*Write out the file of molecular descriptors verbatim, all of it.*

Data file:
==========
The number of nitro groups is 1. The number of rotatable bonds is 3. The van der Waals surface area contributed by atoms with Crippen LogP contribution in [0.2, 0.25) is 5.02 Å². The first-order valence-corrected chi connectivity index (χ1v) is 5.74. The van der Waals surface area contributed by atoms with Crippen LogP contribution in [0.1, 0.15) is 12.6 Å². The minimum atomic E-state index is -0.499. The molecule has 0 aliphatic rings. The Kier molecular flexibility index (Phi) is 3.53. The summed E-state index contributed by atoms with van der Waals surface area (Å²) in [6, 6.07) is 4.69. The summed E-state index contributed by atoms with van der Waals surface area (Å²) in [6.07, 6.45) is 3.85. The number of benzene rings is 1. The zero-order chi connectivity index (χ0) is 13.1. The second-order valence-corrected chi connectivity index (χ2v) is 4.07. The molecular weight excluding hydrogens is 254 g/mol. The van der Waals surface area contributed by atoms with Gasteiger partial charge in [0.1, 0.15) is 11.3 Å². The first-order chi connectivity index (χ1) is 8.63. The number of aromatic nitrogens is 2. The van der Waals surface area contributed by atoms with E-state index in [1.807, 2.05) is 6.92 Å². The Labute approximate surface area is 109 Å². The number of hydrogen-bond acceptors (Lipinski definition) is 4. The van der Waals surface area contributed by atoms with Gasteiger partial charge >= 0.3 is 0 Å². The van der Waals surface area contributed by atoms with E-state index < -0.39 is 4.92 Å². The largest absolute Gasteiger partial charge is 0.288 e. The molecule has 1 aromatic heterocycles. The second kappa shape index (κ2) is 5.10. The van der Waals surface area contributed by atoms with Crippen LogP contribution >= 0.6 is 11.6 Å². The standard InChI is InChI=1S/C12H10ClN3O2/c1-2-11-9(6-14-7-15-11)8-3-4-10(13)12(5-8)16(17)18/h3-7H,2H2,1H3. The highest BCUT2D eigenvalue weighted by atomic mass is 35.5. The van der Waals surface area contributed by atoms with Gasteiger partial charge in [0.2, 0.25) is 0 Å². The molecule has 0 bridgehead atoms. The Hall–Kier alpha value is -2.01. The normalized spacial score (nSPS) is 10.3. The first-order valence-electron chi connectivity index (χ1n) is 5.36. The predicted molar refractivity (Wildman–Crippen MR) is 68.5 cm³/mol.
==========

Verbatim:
The number of nitro groups is 1. The number of rotatable bonds is 3. The van der Waals surface area contributed by atoms with Crippen LogP contribution in [0.2, 0.25) is 5.02 Å². The first-order valence-corrected chi connectivity index (χ1v) is 5.74. The van der Waals surface area contributed by atoms with Crippen LogP contribution in [0.1, 0.15) is 12.6 Å². The minimum atomic E-state index is -0.499. The molecule has 0 aliphatic rings. The Kier molecular flexibility index (Phi) is 3.53. The summed E-state index contributed by atoms with van der Waals surface area (Å²) in [6, 6.07) is 4.69. The summed E-state index contributed by atoms with van der Waals surface area (Å²) in [6.07, 6.45) is 3.85. The number of benzene rings is 1. The zero-order chi connectivity index (χ0) is 13.1. The second-order valence-corrected chi connectivity index (χ2v) is 4.07. The molecular weight excluding hydrogens is 254 g/mol. The van der Waals surface area contributed by atoms with Gasteiger partial charge in [0.1, 0.15) is 11.3 Å². The first-order chi connectivity index (χ1) is 8.63. The number of aromatic nitrogens is 2. The van der Waals surface area contributed by atoms with E-state index in [1.807, 2.05) is 6.92 Å². The Labute approximate surface area is 109 Å². The number of hydrogen-bond acceptors (Lipinski definition) is 4. The van der Waals surface area contributed by atoms with Gasteiger partial charge >= 0.3 is 0 Å². The van der Waals surface area contributed by atoms with E-state index < -0.39 is 4.92 Å². The largest absolute Gasteiger partial charge is 0.288 e. The molecule has 1 aromatic heterocycles. The second kappa shape index (κ2) is 5.10. The van der Waals surface area contributed by atoms with Crippen LogP contribution >= 0.6 is 11.6 Å². The standard InChI is InChI=1S/C12H10ClN3O2/c1-2-11-9(6-14-7-15-11)8-3-4-10(13)12(5-8)16(17)18/h3-7H,2H2,1H3. The highest BCUT2D eigenvalue weighted by atomic mass is 35.5. The van der Waals surface area contributed by atoms with Gasteiger partial charge in [0.2, 0.25) is 0 Å². The molecule has 0 bridgehead atoms. The Hall–Kier alpha value is -2.01. The normalized spacial score (nSPS) is 10.3. The first-order valence-electron chi connectivity index (χ1n) is 5.36. The predicted molar refractivity (Wildman–Crippen MR) is 68.5 cm³/mol.